Tuesday, May 11, 2010


A CAPITAL IDEA: After explaining the difference between the real property tax “rate“ and the actual amount people pay in property taxes last month we almost facetiously suggested that in order to maintain services the council should consider raising the rate to a level where the payments would remain static.

We say facetiously because, as we described, the council has been so successful in making people believe their taxes go up only when the rate goes up that, as a victim of their success, they have apparently been refusing to consider raising the rate, especially in an election year... as evidenced by the lack of any mention of the possibility in the same breath as the proposed two-day-a-month furloughs of county employees.

But at yesterday’s budget hearing we were surprised to listen to a presentation by Councilperson Tim Bynum repeating the gist of what we wrote, sans the bombast.

Though we’re not sure what happened next since we never got back to watching the on-line coverage (not archived yet at press time) after the first break, it did get us thinking about the budget process and so we spent some time re-reading that county charter section today.

Another thing few people realize although it’s right there for their perusal is that the operating budget, is that what we commonly call “the budget” is only a portion of what we will actually spend this year because there is also a “capital budget” that goes to building new facilities.

The capital budget is for the most part supported by the sale of bonds and this year the county floated a new bond issue with a slightly better rate and also renegotiated our outstanding bonds.

Though many sort of treat the capital budget as some kind of free money, of course it’s nothing of the sort and shows up in the operating budget every year as a fixed expenditure that covers payments on the principle and the interest.

Not to say that it’s some kind of waste of money because it’s going to pay for many much needed projects like the repair of the levees in Hanapepe and Waimea and sewage treatment plants and the like- long neglected projects that have been delayed for years.

It obviously takes a lot of planning to decide on how much to borrow and how to spend it.

So it was no surprise that the county charter calls for one step that we don’t recall ever hearing or seeing.

Section 19.09B under Capital Program and Capital Budget, reads

The planning commission shall prepare the capital program for each of the ensuing five fiscal years, predicated upon the requests of the several agencies and based upon the finance director's statement of moneys likely to be available and the amount of bonds which the mayor believes would be proper for the county to issue.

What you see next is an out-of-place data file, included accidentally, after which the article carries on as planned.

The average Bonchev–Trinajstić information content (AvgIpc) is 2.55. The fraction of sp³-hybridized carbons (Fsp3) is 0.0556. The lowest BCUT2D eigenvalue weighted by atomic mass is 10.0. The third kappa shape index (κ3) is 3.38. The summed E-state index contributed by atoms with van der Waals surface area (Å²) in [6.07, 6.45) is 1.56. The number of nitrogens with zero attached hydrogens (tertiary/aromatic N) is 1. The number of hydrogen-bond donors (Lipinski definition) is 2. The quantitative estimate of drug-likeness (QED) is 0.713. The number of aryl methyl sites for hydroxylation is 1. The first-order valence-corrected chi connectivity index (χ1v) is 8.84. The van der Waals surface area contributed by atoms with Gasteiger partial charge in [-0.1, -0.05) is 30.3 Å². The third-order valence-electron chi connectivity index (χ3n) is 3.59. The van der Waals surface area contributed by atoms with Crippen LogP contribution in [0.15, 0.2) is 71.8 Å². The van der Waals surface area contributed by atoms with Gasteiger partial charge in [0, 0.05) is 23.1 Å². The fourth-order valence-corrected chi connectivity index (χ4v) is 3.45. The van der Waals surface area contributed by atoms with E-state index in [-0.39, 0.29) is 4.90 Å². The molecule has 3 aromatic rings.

We admit to being a little lax in keeping up with planning commission doings but if it ever did come before the commission it certainly wasn’t “prepared” by the commission with full public hearings and workshops to make sure that the public takes part in deciding where and how the money that’s borrowed is spent.

This isn’t just some formality. Although the mayor decides how much should be borrowed and the council approves and ultimately decides how to spend the bond money, the charter foresees the public participation part of the process as occurring before the planning commission- something that has never happened as far as we can tell.

Once again the county’s paternalistic attitudes cause corners to be cut wherever the public participation part of the process is concerned and the pervasive attitude inside the minotaur’s labyrinth- that that the public is nothing but a nuisance- rules the day.

1 comment:

Blahblahblah said...

payments on "principle" is inherently contradictory?

prin·ci·pal (prns-pl)
1. First, highest, or foremost in importance, rank, worth, or degree; chief. See Synonyms at chief.
2. Of, relating to, or being financial principal, or a principal in a financial transaction.
1. One who holds a position of presiding rank, especially the head of an elementary school or high school.
2. A main participant in a situation.
3. A person having a leading or starring role.
a. The capital or main body of an estate or financial holding as distinguished from the interest or revenue from it.

b. A sum of money owed as a debt, upon which interest is calculated.